DJ Koh speaks at the Samsung Galaxy S8 launch.
As we talk, Koh and Baxter are less focused on the risks of reintroducing the Note brand than they are on where the Note 8 fits in the market and Samsung’s handset line.
The device, which gets officially unveiled on Wednesday in Manhattan, is a 6.3-inch Android smartphone with dual 12-megapixel cameras; a versatile, S Pen stylus; water resistance; fingerprint, facial, and iris scanning; and excellent multi-tasking capabilities. The Note 8 picks up where the Note 7 left off, but is also deeply influenced by the S8 line. There’s the “infinity” display that runs the length of the device, no physical home button and a fingerprint sensor on the back.
The update is both iterative and a leapfrog. It takes, for instance, Apple’s Portrait mode photography idea, where you have the choice of taking a portrait shot with an expertly blurred background or not, and hands the user full control of the degree of background blur both during and after you take the shot.
It is also a device that remains true to its roots. Note users are more interested, according to Samsung, in productivity and creativity. To satisfy them, Samsung has improved the S Pen and multi-tasking, letting users store 100 pages on the sleep screen notes and create multi-tasking app pairs that you can launch with a tap.
The product looks solid and there is some comfort in all the checks and balances Koh and company have put in place. There is, though, another threat to Note 8’s chance for success.
Baxter notes repeatedly the massive opportunity for Note 8 (and the rest of Samsung’s handsets), explaining that an unprecedented number of smartphone owners are this fall approaching the end of their upgrade cycles, 50 million by Samsung’s count.
That could be good news, but those same upgrades are available to Apple and every other Android handset manufacturer. In addition to the growing number of available Android handsets, Apple is prepping its biggest iPhone release in a decade, one that could ship or announce at the same time as the Note 8.
I ask Koh if he’s concerned about the competition. Koh tells me that, of course, he monitors them.
“That is just one thing I need to see and monitor. But I want to say, I have my own roadmap,” he says. “I have the technology innovation roadmap up to 2020 already. So, I’m going my own way, based on upon the prefixed idea of my roadmap in terms of the evolution and innovation and everything… but I’m not hesitating, not monitoring and paying attention to how my competitors are doing.”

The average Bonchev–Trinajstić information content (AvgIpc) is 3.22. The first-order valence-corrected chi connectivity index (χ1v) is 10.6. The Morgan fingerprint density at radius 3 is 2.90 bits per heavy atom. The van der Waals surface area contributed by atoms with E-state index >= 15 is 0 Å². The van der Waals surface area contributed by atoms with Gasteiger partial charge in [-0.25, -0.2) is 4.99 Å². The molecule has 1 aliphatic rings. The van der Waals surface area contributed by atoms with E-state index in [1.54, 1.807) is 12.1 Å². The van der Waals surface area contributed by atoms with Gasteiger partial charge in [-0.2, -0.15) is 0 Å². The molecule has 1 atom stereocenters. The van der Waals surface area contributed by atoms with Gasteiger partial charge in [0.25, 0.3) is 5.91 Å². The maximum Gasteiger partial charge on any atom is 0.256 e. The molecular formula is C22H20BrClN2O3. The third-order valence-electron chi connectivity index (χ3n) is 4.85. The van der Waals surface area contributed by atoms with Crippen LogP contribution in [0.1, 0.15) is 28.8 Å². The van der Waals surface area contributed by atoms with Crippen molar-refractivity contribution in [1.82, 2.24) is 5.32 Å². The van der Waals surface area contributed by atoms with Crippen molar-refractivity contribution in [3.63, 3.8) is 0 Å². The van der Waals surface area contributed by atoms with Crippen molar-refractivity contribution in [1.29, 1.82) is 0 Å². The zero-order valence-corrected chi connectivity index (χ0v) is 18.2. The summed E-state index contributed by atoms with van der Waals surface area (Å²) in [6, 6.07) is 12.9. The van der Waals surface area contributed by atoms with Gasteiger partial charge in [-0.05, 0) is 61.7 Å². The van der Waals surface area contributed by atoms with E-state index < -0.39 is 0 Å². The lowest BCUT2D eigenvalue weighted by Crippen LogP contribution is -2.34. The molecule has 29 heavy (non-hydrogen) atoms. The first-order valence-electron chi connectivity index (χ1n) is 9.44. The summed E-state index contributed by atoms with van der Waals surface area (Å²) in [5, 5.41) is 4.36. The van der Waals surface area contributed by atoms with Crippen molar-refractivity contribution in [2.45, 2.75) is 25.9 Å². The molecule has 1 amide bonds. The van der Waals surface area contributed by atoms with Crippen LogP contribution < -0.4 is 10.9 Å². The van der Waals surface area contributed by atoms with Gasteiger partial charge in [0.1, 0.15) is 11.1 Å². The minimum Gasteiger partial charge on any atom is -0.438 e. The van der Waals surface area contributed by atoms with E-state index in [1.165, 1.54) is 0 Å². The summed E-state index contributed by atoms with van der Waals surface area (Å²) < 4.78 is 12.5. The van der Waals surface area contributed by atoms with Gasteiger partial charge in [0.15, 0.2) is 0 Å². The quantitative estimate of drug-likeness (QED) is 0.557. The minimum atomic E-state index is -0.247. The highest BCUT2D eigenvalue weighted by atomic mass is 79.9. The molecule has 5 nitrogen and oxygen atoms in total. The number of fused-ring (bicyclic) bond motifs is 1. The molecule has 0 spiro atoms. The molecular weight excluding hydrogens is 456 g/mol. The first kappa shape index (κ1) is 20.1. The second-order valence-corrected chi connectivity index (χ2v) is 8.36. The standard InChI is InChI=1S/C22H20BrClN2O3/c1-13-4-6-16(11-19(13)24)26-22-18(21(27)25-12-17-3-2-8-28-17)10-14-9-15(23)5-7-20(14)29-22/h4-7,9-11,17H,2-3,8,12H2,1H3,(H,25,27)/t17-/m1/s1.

Tim Baxter, President and CEO of Samsung Electronics North America
Baxter adds that that Samsung’s track record in the increasingly popular phablet space will draw more consumers to them.
“We think it’s an exciting time to bring our choices to the table for consumers to decide in the marketplace,” he said.
Not for the first time during our chat, Koh isn’t fully satisfied with Baxter’s answer.
“Yeah,” he interjects, “but my answer was regarding my competitors and how I’m thinking. I wanted to point out that I’m working based on my own road map.”
Samsung’s done a good job in recapturing U.S. smartphone market share, but I wondered about another key battleground: China. It’s a market that’s vexed Apple as well. After initial strong growth, there have been headwinds as companies like Xioami, Doogee, and OnePlus flood the market with attractive, powerful and, most importantly, affordable handsets.
I wondered if Samsung is struggling there and how the company might combat growing resistance to their pricier devices.
“In the last 2 years, we were facing a lot of difficulties in Chinese market, frankly speaking,” says Koh, who tells me he visits the market every month and has spent the last year overhauling his Chinese operations, from leadership, to sales to distribution.
The work is paying off.
“I already found lot of positive signals in China in the last eight or nine months,” Koh says. “The results of introducing the Galaxy S8 and S8+, we are reasonably increasing the high-end premium market. Mid-range, we’re still struggling. We know how to recover it, so I’m quite positive in 2018.”
Outside China, in Samsung’s home market of South Korea, the news is even better and Koh says anticipation for the Note 8 is high, even without a launch event there.
“In Korea, we didn’t do anything. We just announced, ‘Oh, we’ll have Unpack event in New York on 23rd of August. Customers are visiting carrier shops already, and they are knocking on the door, ‘How can I make order for Note 8?’”
Guess now I know why Koh is smiling.